Banks Repay €5.8 Billion Given Them Previously as Crisis Loans

A huge euro logo is pictured past next to headquarters of ECB in Frankfurt

European banks get set to return €5.8 billion in crisis loans that were went to them previously. The impetus for this rush to repayment has been spurred on by the European Central Banks’ new policy of offering very cheap four year loans.

This coming repayment schedule for October 22 is nearly the same amount that was repaid last week by the same borrowing institutions. This amount of 5.8 billion exceeds market predictions, which had previously estimated the repayment to total around €4 billion.

These European financial institutions had borrowed this money from the ECB at the height of the debt crisis starting in late 2011 and early 2012. Since the European bank began offering new long-term loans, these financial institutions have sought to pay off the old loans and replace them with new loans under the new rates.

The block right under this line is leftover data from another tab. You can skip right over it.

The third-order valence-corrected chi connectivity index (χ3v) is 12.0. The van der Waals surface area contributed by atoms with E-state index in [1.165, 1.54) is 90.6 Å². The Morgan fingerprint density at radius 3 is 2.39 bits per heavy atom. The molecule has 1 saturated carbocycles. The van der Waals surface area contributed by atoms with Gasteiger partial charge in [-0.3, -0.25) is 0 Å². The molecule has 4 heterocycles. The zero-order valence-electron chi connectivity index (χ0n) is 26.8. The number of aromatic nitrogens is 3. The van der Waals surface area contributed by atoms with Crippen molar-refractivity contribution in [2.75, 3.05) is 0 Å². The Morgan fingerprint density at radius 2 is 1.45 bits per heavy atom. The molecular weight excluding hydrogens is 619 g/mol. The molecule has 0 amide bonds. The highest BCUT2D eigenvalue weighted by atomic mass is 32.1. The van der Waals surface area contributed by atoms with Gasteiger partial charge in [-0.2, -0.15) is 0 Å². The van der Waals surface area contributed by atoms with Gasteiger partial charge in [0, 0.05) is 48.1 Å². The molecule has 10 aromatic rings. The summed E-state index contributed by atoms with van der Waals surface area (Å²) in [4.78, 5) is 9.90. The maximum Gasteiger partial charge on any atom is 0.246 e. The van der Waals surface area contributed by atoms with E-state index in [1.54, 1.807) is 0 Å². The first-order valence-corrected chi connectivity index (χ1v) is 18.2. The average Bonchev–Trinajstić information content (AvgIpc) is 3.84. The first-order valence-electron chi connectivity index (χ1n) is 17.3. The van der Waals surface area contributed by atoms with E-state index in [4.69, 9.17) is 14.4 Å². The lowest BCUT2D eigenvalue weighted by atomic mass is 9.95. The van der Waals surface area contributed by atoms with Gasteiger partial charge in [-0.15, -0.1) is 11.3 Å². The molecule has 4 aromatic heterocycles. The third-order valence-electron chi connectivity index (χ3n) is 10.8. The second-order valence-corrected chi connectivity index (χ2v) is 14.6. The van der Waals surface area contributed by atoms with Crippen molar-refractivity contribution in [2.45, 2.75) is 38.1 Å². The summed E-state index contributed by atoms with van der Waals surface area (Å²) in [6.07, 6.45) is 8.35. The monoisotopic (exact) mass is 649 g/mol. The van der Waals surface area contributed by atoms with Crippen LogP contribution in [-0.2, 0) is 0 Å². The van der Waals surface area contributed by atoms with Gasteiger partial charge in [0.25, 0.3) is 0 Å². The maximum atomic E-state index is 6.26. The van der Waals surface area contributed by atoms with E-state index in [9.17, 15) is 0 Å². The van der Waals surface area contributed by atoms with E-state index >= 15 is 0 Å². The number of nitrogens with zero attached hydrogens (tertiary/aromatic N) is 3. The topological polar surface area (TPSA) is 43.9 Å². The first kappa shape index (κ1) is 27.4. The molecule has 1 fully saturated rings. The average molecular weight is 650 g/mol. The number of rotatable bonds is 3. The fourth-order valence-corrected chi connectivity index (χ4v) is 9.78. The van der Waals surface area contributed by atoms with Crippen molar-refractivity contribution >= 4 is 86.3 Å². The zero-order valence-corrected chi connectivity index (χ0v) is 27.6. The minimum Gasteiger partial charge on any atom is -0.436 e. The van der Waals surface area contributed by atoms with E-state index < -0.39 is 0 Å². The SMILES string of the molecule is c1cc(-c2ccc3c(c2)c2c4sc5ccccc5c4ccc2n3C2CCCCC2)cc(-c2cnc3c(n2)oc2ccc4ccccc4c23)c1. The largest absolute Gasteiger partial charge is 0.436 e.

In total, European banks still owe around €300 billion left over from the crisis loans and many European banks are planning to convert these loans before they mature in January and February. Even though these financial institutions can already refinance the existing loans affect extremely low rates of one half a percent, for the new four year loans institutions will have to pay an additional 10 basis points but they will have the advantage of the extended time.

While this deal may seem attractive to some, the ECB has experienced an increase in level of borrowing, lending only €82.6 billion which is less than had been expected. However, the ECB reports that a little over €3.3 billion have been promised to be repaid this week as well as another 2.5 billion being paid back on October 22.

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